Wage Scale

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Wage Scale

The range of wages paid to employees in a certain company, organization, or locality. The relevant authority often publishes a wage scale so current and potential employees know how much they may be paid for performing certain jobs.
References in periodicals archive ?
with criteria set for the number of dancers and staff, the budget, the number of performances in the home community, the length of contract, and wage scales. The roster of companies that came through this hierarchy reads like a history of dance in America.
In fact, wages paid to skilled, semi-skilled, and unskilled contract workers are superior to prevailing average wage scales.
Moreover, wage scales do not necessarily need to be adjusted unless needed to attract professional staff with special skills or advanced training.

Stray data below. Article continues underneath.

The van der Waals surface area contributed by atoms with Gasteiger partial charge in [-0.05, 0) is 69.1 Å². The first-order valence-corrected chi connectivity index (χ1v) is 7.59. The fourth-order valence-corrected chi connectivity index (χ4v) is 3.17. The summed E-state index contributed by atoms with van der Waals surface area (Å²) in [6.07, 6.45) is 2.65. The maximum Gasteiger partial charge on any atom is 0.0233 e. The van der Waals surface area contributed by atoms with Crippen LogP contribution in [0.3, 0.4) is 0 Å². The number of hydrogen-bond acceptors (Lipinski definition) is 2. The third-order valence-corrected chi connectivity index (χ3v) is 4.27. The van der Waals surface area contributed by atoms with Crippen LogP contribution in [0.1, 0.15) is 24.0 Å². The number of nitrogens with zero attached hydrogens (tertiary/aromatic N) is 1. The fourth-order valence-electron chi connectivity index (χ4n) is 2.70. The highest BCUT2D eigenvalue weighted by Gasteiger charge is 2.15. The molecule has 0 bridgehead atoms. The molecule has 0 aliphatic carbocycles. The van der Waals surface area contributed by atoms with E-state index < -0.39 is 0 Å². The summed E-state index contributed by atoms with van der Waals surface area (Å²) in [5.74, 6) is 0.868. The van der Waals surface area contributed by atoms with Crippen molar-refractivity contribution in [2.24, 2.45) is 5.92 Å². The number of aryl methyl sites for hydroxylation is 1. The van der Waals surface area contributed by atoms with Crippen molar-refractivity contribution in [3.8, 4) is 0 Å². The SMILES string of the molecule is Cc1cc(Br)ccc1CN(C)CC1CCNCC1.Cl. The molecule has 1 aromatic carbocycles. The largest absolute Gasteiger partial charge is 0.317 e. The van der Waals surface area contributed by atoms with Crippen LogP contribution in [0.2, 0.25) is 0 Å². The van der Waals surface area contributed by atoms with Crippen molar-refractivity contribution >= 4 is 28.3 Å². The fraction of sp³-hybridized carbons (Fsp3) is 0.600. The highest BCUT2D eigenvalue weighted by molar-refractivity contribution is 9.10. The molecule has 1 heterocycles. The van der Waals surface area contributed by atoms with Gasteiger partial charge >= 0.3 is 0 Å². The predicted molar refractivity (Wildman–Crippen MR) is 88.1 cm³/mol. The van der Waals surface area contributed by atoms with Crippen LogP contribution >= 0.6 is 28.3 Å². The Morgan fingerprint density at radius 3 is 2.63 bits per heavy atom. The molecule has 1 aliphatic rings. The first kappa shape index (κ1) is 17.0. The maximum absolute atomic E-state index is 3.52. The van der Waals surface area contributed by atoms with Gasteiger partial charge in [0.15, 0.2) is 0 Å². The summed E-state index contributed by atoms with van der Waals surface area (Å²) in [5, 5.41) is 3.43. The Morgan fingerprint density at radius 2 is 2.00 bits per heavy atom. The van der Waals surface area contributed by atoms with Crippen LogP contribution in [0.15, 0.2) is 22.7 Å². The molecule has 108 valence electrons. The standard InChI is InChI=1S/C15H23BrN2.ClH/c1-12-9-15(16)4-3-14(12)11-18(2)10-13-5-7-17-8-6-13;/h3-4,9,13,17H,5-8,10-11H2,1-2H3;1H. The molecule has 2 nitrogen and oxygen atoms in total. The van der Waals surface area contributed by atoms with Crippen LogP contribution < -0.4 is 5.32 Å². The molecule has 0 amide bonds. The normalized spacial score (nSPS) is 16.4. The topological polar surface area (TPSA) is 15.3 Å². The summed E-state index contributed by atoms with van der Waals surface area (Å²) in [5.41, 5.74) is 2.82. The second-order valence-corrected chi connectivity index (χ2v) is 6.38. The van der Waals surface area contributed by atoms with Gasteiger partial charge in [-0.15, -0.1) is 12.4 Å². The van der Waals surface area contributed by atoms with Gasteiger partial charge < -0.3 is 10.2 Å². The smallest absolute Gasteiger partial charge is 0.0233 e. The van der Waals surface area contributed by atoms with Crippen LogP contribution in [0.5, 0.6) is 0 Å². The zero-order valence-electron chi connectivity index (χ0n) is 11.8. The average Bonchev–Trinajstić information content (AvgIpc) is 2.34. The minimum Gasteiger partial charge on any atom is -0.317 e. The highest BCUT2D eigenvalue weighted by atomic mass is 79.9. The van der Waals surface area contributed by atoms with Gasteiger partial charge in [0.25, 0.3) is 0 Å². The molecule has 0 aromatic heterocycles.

Wage scales now resemble those in many Third World societies.
And there was no appreciable decline in wage scales.
Collaboratively, the teams worked creatively to design new wage scales and methodology for crediting nurses for years of experience as an RN.
Of that, around e1/4450,000 were paid to EAC employees who are on very high wage scales (A13) -- an increase of some e1/452,000 from 2008.
The proposed wage scales are effective from November 1 this year.
New wage scales to allegedly "replace 30 years of pay inequalities" were agreed by the city's Cabinet in secret earlier this month.
"There will be three different wage scales," he said.
Such an increase is different from automatic annual pay raises under seniority-based wage scales.
The new contract, which covers about 1,000 workers, is effective 10 January 2000 and includes wage and benefit increases, enhancements to the 401(k) plan and the consolidation of four wage scales into one.